[This is an article I wrote for the Brand Republic blog over here].
I recently read an article over at Media Week which discusses some innovations in the outdoor sector. It got me thinking about how outdoor has changed in recent years.
You see, for a while back there outdoor had a swagger in its step. There were few better channels to generate awareness, and the sector showed growth for 20 consecutive quarters.
But then something happened.
Bored of being shouted at, people wanted to engage with brands instead.
Bored of having every brand shoved in their face, people wanted only relevant brands to engage with them.
Bored of engaging in isolation, people wanted to share their experiences with their friends.
This wasn't good news for the outdoor media owners who owned a passive medium that couldn't be targeted to any degree of accuracy. People weren't engaging with them and they weren't sharing any of their content. Outdoor was shouting against the wind and budgets were diverted away from it.
Things had to change and I think two factors have helped give outdoor a new lease of life:
The first factor is technological change.
Technology has allowed outdoor to embody the quality of TV broadcasting with the interaction of digital technologies. People can experience richer content, interact with it and share it with friends instantly – something Profero and Posterscope took advantage of for its Mini Countryman campaign. Recent advancements are improving targeting (such as recent studies into relaying relevant information to consumers dependent upon what mood they’re in) and this improvement will remain key if outdoor is to continue improving its ROI. It's fine proving you can hit lots of people, but hitting the right people is integral to a successful campaign.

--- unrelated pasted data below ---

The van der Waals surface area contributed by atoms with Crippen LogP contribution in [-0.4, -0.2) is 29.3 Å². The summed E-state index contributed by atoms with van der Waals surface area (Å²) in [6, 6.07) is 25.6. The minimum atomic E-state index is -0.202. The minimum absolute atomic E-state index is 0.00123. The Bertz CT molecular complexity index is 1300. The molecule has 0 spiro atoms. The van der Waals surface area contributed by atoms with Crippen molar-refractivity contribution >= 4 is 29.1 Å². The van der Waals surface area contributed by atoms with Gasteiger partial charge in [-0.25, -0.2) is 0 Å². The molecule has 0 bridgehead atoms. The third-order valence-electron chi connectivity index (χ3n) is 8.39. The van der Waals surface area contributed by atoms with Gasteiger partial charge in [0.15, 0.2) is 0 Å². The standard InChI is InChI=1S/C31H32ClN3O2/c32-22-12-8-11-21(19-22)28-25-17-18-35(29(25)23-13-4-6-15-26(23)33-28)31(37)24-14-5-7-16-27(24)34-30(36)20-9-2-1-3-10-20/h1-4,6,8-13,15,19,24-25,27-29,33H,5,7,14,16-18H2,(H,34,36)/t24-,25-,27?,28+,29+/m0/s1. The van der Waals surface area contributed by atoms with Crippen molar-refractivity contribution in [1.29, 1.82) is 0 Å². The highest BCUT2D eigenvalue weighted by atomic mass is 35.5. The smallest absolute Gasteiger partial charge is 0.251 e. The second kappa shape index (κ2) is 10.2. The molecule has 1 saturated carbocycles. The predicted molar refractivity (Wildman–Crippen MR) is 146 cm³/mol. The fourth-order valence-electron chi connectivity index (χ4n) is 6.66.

The second factor is a shift in mindset.
The recession has helped democratise channel planning, with good agencies and brands being channel neutral when planning campaigns. The days of default TV and outdoor activations spearheading a small BTL budget are over for many brands, with many more utilising the most relevant channels for their aims regardless of tradition.
This has caused the subtle shift of mindset which means agencies are now wondering how outdoor can augment their overall plan instead of lead it.
However, the media industry itself can't rest on its laurels. The article in Media Week is titled 'The Future of Outdoor' and they should be wary of that title. You see, it's a report on what's happening now. If they believe what happens now is the future then they'll end up back at square one.
Keep innovating. Keep experimenting. Outdoor has gone from coolest kid on the block to one of the crowd - now it needs to make sure it doesn’t end up as the last kid that’s picked for the football team.